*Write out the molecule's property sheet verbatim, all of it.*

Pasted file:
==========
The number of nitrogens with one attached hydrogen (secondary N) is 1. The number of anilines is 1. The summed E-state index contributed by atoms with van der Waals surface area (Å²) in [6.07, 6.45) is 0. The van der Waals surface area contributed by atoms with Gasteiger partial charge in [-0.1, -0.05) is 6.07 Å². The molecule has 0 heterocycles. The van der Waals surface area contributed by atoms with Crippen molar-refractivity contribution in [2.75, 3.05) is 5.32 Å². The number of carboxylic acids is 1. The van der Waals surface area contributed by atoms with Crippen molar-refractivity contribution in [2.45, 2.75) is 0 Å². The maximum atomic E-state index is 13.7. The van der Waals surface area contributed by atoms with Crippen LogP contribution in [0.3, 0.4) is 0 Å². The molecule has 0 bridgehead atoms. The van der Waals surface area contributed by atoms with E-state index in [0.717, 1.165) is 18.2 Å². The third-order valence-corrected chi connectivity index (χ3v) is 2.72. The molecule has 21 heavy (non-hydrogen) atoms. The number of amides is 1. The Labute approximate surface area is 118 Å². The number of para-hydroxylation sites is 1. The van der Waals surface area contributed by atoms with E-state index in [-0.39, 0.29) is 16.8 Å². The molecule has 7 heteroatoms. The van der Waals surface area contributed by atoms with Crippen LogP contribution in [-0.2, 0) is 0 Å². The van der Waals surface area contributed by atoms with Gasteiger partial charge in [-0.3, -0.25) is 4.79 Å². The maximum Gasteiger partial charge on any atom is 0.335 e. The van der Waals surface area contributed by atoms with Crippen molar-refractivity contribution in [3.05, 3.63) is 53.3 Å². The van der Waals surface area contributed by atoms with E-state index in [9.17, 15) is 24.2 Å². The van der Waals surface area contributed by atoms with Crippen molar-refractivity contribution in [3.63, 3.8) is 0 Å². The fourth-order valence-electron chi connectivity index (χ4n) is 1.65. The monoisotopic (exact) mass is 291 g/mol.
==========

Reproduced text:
The number of nitrogens with one attached hydrogen (secondary N) is 1. The number of anilines is 1. The summed E-state index contributed by atoms with van der Waals surface area (Å²) in [6.07, 6.45) is 0. The van der Waals surface area contributed by atoms with Gasteiger partial charge in [-0.1, -0.05) is 6.07 Å². The molecule has 0 heterocycles. The van der Waals surface area contributed by atoms with Crippen molar-refractivity contribution in [2.75, 3.05) is 5.32 Å². The number of carboxylic acids is 1. The van der Waals surface area contributed by atoms with Crippen molar-refractivity contribution in [2.45, 2.75) is 0 Å². The maximum atomic E-state index is 13.7. The van der Waals surface area contributed by atoms with Crippen LogP contribution in [0.3, 0.4) is 0 Å². The molecule has 0 bridgehead atoms. The van der Waals surface area contributed by atoms with E-state index in [0.717, 1.165) is 18.2 Å². The third-order valence-corrected chi connectivity index (χ3v) is 2.72. The molecule has 21 heavy (non-hydrogen) atoms. The number of amides is 1. The Labute approximate surface area is 118 Å². The number of para-hydroxylation sites is 1. The van der Waals surface area contributed by atoms with E-state index in [-0.39, 0.29) is 16.8 Å². The molecule has 7 heteroatoms. The van der Waals surface area contributed by atoms with Crippen LogP contribution in [-0.2, 0) is 0 Å². The van der Waals surface area contributed by atoms with Gasteiger partial charge in [-0.3, -0.25) is 4.79 Å². The maximum Gasteiger partial charge on any atom is 0.335 e. The van der Waals surface area contributed by atoms with Crippen molar-refractivity contribution in [3.05, 3.63) is 53.3 Å². The van der Waals surface area contributed by atoms with E-state index in [9.17, 15) is 24.2 Å². The van der Waals surface area contributed by atoms with Crippen molar-refractivity contribution in [3.63, 3.8) is 0 Å². The fourth-order valence-electron chi connectivity index (χ4n) is 1.65. The monoisotopic (exact) mass is 291 g/mol.